Not Needed In a Passive House... ALL of the surfaces are within 6 degrees of each other - Window glass surface, basement slab, interior walls, tile floors, etc. So the radiant losses are never large enough to effect comfort - if anything they allow a lower air temperature to keep you comfortable.

  • Odors
How do you remove odors from your house now?




Open the windows
While this will give you the fresh air you need, it doesn't prevent pollen and dust from coming in as well. I'd also say this doesn't work too well in the Winter.

Turn on our Air Purifier
Cleaning the air is another common option. This doesn't however replenish the levels of Oxygen in the house.  Depending on the size of the purifier they also run off of 100 or more Watts. 

Maybe the most common...
Light a scented candle or use a scented aerosol spray to cover it up. 
 

If you don't think Odor Control is part of Comfort who are you kidding! Every Grocery Store I have even been in carries all of these products. If people could just live with the odors there would be no market for them.

There are problems with just covering up the odors - but I don't need to get into that. There are plenty of articles out there that will do that for me.
Article 1
Article 2
Article 3

There are plenty more, but back to fresh filtered air...

Passive House Utilizes a whole house ventilation system complete with heat recovery. This system runs off of 40-50 Watts (depending on if the ground loop pump is operating)

Fresh Air is drawn in from the outside, filtered and conditioned with the air to air heat exchanger. 

In the hottest and coldest months of the year the incoming fresh air is tempered by a glycol ground loop. In the winter it raises the temperature of the incoming air to near 40 degrees. In the summer it lowers the temperature to near 80 degrees (and dehumidifies the air). 

Now the tempered fresh air is filtered again before it enters an air to air cross counter flow heat exchanger. Here it reclaims about 86% of the heat from the stale stinky air from the house.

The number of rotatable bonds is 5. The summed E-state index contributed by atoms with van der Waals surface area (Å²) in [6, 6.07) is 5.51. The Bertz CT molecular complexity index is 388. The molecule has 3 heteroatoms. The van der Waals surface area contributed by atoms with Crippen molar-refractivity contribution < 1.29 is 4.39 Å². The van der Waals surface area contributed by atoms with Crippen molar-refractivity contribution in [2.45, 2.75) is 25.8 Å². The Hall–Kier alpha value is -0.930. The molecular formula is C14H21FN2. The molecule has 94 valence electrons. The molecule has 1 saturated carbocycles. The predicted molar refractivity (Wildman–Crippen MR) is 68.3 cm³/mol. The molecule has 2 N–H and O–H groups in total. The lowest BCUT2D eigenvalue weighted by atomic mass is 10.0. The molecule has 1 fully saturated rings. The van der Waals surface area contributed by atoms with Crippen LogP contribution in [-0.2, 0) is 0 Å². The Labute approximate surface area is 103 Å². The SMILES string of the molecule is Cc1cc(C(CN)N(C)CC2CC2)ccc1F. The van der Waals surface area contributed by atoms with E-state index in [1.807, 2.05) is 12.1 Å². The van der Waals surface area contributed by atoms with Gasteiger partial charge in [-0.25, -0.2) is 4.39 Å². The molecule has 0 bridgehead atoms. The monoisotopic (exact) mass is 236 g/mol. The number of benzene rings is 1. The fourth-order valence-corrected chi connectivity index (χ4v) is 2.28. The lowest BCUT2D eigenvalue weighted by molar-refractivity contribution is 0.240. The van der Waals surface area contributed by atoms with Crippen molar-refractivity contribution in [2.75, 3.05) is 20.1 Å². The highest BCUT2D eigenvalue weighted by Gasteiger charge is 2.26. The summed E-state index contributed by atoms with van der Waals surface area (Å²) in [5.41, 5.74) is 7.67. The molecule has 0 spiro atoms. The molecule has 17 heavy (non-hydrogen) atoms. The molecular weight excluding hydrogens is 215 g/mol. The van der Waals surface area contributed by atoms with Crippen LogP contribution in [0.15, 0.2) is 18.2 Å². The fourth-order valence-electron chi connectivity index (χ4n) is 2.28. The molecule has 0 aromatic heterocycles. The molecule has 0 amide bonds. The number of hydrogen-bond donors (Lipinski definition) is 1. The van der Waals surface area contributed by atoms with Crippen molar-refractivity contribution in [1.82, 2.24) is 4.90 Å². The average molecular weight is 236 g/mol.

The fresh, filtered, warm air is now distributed to the bedrooms and living spaces while the stale air is removed from the kitchen and bathrooms. Once the heat exchange takes place the stale air is blown outside

Every 3 Hours all of the air in the house is refreshed. 


Passive Houses are ultra comfortable because:
1) They are ALWAYS Draft Free
2) They are ALWAYS Quiet
3) They ALWAYS let in the maximum amount of Natural Light
4) They are ALWAYS Warm
5) They ALWAYS have Fresh Filtered Air
6) Oh - they are ALWAYS Low Energy!








3 comments:

  1. What did you end up doing for hot water and clothes dryer?

    Nice to see you in the Journal for Light Construction - http://mydigimag.rrd.com/publication/?i=315890#{"issue_id":315890,"page":40}

    ReplyDelete
  2. We have a whirlpool condensing dryer (Model WED99HEDW) http://www.whirlpool.com/-[WED99HEDW]-1022543/WED99HEDW/.

    We will be installing a Sanden CO2 Heat pump water heater. The heat pump unit is located outside so there is no "air conditioning in the winter". A standard Heat Pump water heater will double our heating load. http://www.sandenwaterheater.com/

    ReplyDelete